We may not be aware, but many of us are eating genetically modified food (GMF or Frankenfood) everyday – meat, milk, chicken, corn, potato and soya products, and the like mainly from the US.


Many food additives and adjuncts are harmful, from salitre in longganiza to pesticide residue in fruits and vegetables, aspartame in fruit juice to MSG in noodles, formalin in fish to dioxin in plastics, bromate in bread to sulfite in sugar, antibiotic residue in meat to radiation in milk.


Post Harvest Technology. is critical to Food Production. PHT bridges production and consumption, farm and market, thus the proliferation of processed goods, supermarket, fast food chains, food irradiation, ready-to-eat packs, etc.


• Aeroponics is farming on top of buildings. In Japan it is compulsory to maintain at least 50% of the area of rooftops of buildings as a garden or farm.


• Multi-storey farming designed like skycrapers has been introduced in big cities in the US, Japan and Europe. It is called vertical farming.


19. Exploration into the depth of the sea and expanse of the Solar System. We probe the ocean. We build cities in space - the Skylab. Soon we will live outside of the confines of our planet earth. Now we aim at conquering another planet, another Solar System to assure continuity of mankind after the demise of the earth.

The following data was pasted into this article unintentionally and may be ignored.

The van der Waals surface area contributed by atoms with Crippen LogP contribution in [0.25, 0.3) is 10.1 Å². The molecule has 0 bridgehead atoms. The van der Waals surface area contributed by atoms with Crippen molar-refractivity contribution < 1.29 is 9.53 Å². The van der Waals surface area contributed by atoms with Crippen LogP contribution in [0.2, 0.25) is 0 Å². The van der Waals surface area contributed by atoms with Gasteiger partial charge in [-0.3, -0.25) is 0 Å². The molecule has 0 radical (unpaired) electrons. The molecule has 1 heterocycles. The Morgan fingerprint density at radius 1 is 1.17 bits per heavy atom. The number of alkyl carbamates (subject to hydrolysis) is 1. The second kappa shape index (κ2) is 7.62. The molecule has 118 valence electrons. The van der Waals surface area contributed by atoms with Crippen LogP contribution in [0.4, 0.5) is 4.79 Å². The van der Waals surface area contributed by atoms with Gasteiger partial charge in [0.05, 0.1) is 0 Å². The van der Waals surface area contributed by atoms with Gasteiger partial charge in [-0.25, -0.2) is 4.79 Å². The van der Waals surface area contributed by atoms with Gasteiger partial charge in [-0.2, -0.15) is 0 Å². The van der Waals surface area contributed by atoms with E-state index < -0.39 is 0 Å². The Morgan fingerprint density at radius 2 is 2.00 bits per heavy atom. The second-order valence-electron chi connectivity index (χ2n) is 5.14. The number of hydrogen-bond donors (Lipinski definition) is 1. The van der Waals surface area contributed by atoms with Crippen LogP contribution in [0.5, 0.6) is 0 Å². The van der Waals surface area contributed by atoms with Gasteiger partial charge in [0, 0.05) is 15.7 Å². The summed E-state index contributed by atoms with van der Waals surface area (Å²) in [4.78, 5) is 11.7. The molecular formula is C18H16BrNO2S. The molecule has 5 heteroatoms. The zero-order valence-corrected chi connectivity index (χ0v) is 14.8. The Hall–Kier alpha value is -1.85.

20. Regional and International Cooperation: EU, ASEAN, APEC, CGIAR, CRISAT, WTO, WHO, UNEP, WFO, FAO, Fighting diseases globally – HIV-AIDS, SARS, Dengue, Hepatitis, Bird Flu, and now swine Flu. ~


We say, “Everything changes, except change.” And of all creatures, only we humans can change our environment – deliberately and rationally. We have virtually placed the world into our hands. 

"The Ingredients of Change - the factors to growth become the factors of decline."


No period in history has man influenced the environment as much as what he is doing today

in his pursuit for a higher standard of living, and affluence.

• We are losing our natural world; we are creating a world of our own design.


• We are changing our life style – from rural to urban. We leave the countryside to live in the city.


• We contribute to the deterioration of our environment on all levels and walks of life.


• We are changing the environment to meet not only our needs and but affluence.


• We tailor the environment to fit our lifestyle, instead of our lifestyle to the environment – as what our ancestors did in their time.


• We nurture a distorted vision of what the environment is, and what it should be.


• We defy the borders of function and aesthetics, reality and fantasy. We venture into the frontiers of time and space.